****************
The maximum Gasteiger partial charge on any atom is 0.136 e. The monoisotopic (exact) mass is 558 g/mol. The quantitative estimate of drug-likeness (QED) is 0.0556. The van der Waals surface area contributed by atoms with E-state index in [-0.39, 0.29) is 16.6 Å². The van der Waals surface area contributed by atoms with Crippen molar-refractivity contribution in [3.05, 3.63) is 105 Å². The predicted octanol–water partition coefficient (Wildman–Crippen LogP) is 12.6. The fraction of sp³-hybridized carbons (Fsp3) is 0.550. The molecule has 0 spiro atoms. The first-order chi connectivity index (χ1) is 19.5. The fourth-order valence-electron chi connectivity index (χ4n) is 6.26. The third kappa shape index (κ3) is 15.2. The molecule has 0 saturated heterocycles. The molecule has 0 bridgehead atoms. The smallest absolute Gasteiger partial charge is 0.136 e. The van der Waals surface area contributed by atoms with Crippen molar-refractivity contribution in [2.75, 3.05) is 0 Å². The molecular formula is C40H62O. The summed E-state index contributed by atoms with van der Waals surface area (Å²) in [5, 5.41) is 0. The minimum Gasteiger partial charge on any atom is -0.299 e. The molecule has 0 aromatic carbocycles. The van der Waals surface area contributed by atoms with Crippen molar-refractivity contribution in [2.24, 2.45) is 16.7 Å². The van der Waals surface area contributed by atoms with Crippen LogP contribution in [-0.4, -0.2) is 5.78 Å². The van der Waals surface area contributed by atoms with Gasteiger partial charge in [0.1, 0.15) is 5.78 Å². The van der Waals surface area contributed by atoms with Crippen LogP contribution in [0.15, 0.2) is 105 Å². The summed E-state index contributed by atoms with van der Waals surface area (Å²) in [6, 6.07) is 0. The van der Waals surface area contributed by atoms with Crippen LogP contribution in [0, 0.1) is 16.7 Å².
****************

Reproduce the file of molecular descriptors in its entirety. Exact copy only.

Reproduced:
The maximum Gasteiger partial charge on any atom is 0.136 e. The monoisotopic (exact) mass is 558 g/mol. The quantitative estimate of drug-likeness (QED) is 0.0556. The van der Waals surface area contributed by atoms with E-state index in [-0.39, 0.29) is 16.6 Å². The van der Waals surface area contributed by atoms with Crippen molar-refractivity contribution in [3.05, 3.63) is 105 Å². The predicted octanol–water partition coefficient (Wildman–Crippen LogP) is 12.6. The fraction of sp³-hybridized carbons (Fsp3) is 0.550. The molecule has 0 spiro atoms. The first-order chi connectivity index (χ1) is 19.5. The fourth-order valence-electron chi connectivity index (χ4n) is 6.26. The third kappa shape index (κ3) is 15.2. The molecule has 0 saturated heterocycles. The molecule has 0 bridgehead atoms. The smallest absolute Gasteiger partial charge is 0.136 e. The van der Waals surface area contributed by atoms with Crippen molar-refractivity contribution in [2.75, 3.05) is 0 Å². The molecular formula is C40H62O. The summed E-state index contributed by atoms with van der Waals surface area (Å²) in [5, 5.41) is 0. The minimum Gasteiger partial charge on any atom is -0.299 e. The molecule has 0 aromatic carbocycles. The van der Waals surface area contributed by atoms with Crippen molar-refractivity contribution in [2.24, 2.45) is 16.7 Å². The van der Waals surface area contributed by atoms with Crippen LogP contribution in [-0.4, -0.2) is 5.78 Å². The van der Waals surface area contributed by atoms with Gasteiger partial charge in [0.1, 0.15) is 5.78 Å². The van der Waals surface area contributed by atoms with Crippen LogP contribution in [0.15, 0.2) is 105 Å². The summed E-state index contributed by atoms with van der Waals surface area (Å²) in [6, 6.07) is 0. The van der Waals surface area contributed by atoms with Crippen LogP contribution in [0, 0.1) is 16.7 Å².